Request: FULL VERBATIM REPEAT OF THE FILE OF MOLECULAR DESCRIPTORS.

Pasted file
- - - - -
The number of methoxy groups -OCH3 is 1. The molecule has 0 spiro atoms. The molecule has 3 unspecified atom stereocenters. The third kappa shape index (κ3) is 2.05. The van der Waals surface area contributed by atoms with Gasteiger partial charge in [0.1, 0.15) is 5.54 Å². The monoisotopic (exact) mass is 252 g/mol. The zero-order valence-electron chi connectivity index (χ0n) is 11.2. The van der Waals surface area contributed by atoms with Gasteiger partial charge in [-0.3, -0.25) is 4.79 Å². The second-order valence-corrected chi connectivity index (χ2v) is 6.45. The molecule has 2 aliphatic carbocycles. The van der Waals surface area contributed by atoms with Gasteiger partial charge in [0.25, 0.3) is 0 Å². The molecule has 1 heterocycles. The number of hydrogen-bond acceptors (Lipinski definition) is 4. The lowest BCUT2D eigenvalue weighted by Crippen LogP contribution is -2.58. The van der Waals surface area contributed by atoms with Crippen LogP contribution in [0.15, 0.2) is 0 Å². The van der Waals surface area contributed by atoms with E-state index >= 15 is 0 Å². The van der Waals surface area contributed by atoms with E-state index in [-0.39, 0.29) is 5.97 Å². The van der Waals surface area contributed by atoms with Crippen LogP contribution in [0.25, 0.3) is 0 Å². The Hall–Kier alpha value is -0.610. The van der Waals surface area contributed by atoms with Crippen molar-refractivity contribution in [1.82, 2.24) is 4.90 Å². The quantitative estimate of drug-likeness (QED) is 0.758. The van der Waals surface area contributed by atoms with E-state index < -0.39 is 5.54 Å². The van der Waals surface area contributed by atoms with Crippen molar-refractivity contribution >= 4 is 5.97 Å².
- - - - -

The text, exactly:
The number of methoxy groups -OCH3 is 1. The molecule has 0 spiro atoms. The molecule has 3 unspecified atom stereocenters. The third kappa shape index (κ3) is 2.05. The van der Waals surface area contributed by atoms with Gasteiger partial charge in [0.1, 0.15) is 5.54 Å². The monoisotopic (exact) mass is 252 g/mol. The zero-order valence-electron chi connectivity index (χ0n) is 11.2. The van der Waals surface area contributed by atoms with Gasteiger partial charge in [-0.3, -0.25) is 4.79 Å². The second-order valence-corrected chi connectivity index (χ2v) is 6.45. The molecule has 2 aliphatic carbocycles. The van der Waals surface area contributed by atoms with Gasteiger partial charge in [0.25, 0.3) is 0 Å². The molecule has 1 heterocycles. The number of hydrogen-bond acceptors (Lipinski definition) is 4. The lowest BCUT2D eigenvalue weighted by Crippen LogP contribution is -2.58. The van der Waals surface area contributed by atoms with Crippen LogP contribution in [0.15, 0.2) is 0 Å². The van der Waals surface area contributed by atoms with E-state index >= 15 is 0 Å². The van der Waals surface area contributed by atoms with E-state index in [-0.39, 0.29) is 5.97 Å². The van der Waals surface area contributed by atoms with Crippen LogP contribution in [0.25, 0.3) is 0 Å². The Hall–Kier alpha value is -0.610. The van der Waals surface area contributed by atoms with Crippen molar-refractivity contribution in [1.82, 2.24) is 4.90 Å². The quantitative estimate of drug-likeness (QED) is 0.758. The van der Waals surface area contributed by atoms with E-state index < -0.39 is 5.54 Å². The van der Waals surface area contributed by atoms with Crippen molar-refractivity contribution >= 4 is 5.97 Å².